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The Toughest Chip

Chip Beck, who used to be somebody in golf, is riding his stationary bike as he talks to you. He does not sound at all like someone riding in place no matter how hard he pushes himself, getting nowhere as he chases the dream of being what he once was—somebody who could shoot a fifty-nine, take home the 1988 Vardon Trophy and win a singles match that put his country over the top at the 1993 Ryder Cup. He will not plead guilty to being another forty-something golfer missing cuts and killing time until he turns fifty and gets out on the Champions Tour—if there is a Champions Tour by then—gets out there with a chance to be somebody again.

"If I quit now," Beck says, "I truly believe people would remember me for the positives. For shooting that fifty-nine. For winning the Vardon. For the way I've conducted myself, playing a game that I love. But I'm not quitting. Because I still love the game."

Chip Beck had it. Then he lost it. That has happened to a lot of people in a lot of sports. It didn't happen to Beck the way it did to Ian Baker-Finch, who won the British Open and then kept changing his swing, trying to get longer, until finally he couldn't play at all. It didn't happen to him the way it happened to an old Pittsburgh Pirates pitcher named Steve Blass, who was once a World Series star and then woke up one day and couldn't throw the ball near home plate. But by the late 1990s Beck, who had won four times on the PGA Tour and played on three Ryder Cup teams and made thirteen birdies and no bogeys one day in 1991 at the Sunrise Golf Club in Las Vegas, had lost enough of his swing and enough of his nerve that he missed forty-seven cuts in a row.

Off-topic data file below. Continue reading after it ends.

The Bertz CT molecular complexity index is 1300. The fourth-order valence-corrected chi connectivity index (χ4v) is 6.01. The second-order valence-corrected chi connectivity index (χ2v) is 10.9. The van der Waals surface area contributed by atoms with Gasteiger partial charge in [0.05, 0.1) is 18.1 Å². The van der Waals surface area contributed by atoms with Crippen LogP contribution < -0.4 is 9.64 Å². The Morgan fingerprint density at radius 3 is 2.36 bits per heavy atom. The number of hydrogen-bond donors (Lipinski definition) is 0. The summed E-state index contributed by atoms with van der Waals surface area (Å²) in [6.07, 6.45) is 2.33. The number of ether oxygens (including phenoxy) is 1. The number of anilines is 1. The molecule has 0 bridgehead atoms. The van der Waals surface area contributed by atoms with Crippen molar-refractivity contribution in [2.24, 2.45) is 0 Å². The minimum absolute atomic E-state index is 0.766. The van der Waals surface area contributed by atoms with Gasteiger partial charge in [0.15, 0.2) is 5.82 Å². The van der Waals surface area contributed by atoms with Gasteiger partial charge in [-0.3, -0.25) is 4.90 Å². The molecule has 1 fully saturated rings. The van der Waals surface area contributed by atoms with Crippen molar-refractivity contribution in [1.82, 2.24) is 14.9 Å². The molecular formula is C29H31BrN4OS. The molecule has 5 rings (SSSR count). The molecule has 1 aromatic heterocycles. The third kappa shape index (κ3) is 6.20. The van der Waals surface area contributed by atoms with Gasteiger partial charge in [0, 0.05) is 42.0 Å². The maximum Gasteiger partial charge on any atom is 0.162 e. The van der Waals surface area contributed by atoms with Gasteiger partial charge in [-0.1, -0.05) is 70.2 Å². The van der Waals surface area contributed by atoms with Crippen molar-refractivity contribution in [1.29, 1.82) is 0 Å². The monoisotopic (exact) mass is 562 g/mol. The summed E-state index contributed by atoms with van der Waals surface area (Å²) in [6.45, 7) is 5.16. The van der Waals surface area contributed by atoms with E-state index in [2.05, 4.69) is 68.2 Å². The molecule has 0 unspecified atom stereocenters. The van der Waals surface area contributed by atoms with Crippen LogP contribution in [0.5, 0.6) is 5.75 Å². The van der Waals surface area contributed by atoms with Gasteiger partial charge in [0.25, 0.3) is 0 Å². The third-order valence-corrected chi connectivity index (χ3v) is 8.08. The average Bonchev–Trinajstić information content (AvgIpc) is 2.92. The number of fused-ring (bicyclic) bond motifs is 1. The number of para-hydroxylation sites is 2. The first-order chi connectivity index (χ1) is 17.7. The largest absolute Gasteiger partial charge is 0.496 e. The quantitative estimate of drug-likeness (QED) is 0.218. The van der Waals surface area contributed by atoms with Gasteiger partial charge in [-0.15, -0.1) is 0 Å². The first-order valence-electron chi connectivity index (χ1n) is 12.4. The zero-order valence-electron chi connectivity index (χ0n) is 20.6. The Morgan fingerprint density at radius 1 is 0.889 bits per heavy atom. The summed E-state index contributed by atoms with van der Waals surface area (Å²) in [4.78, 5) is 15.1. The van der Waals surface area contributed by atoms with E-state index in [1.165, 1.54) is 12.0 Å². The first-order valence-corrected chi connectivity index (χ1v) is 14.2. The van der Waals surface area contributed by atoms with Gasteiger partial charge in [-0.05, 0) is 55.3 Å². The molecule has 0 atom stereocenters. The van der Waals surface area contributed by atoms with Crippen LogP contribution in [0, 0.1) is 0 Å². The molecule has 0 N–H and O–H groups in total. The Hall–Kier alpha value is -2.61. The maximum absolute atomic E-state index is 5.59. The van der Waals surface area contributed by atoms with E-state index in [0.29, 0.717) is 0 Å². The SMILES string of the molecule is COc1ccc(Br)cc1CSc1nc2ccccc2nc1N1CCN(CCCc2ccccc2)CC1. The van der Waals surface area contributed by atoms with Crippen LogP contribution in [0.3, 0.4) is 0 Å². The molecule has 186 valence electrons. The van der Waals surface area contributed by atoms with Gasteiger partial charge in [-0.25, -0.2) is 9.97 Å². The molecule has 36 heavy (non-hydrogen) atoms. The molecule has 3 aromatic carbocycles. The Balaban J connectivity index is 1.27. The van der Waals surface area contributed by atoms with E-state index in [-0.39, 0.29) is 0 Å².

He doesn't want to be remembered for losing it. Or for laying up when he had a chance to win the 1993 Masters. Ten years ago this spring, Beck was three strokes behind with four holes to play at Augusta. At the par-five fifteenth, 236 yards from the flag, he laid up rather than risk getting wet by going for the green in two. "The layup was a smart decision, the only one I could have made," he says. "Having a chance to win the Masters was a great accomplishment, because Augusta National doesn't favor the kind of low ball flight I had then. I modified my game for the tournament. Bernhard Langer had some breaks go his way in Amen Corner and he won, but I'm satisfied with what I did."

He talks about a closed clubface and how he had to arch his back to get the ball in the air and the strain that put on his back. He talks about being a short hitter and then getting shorter and missing fairways and . . .

You don't want to hear the litany. It is like listening to someone take you through a bad round, shot by shot.

"I became a defensive golfer," he says now. "You can't play on the PGA Tour doing that."

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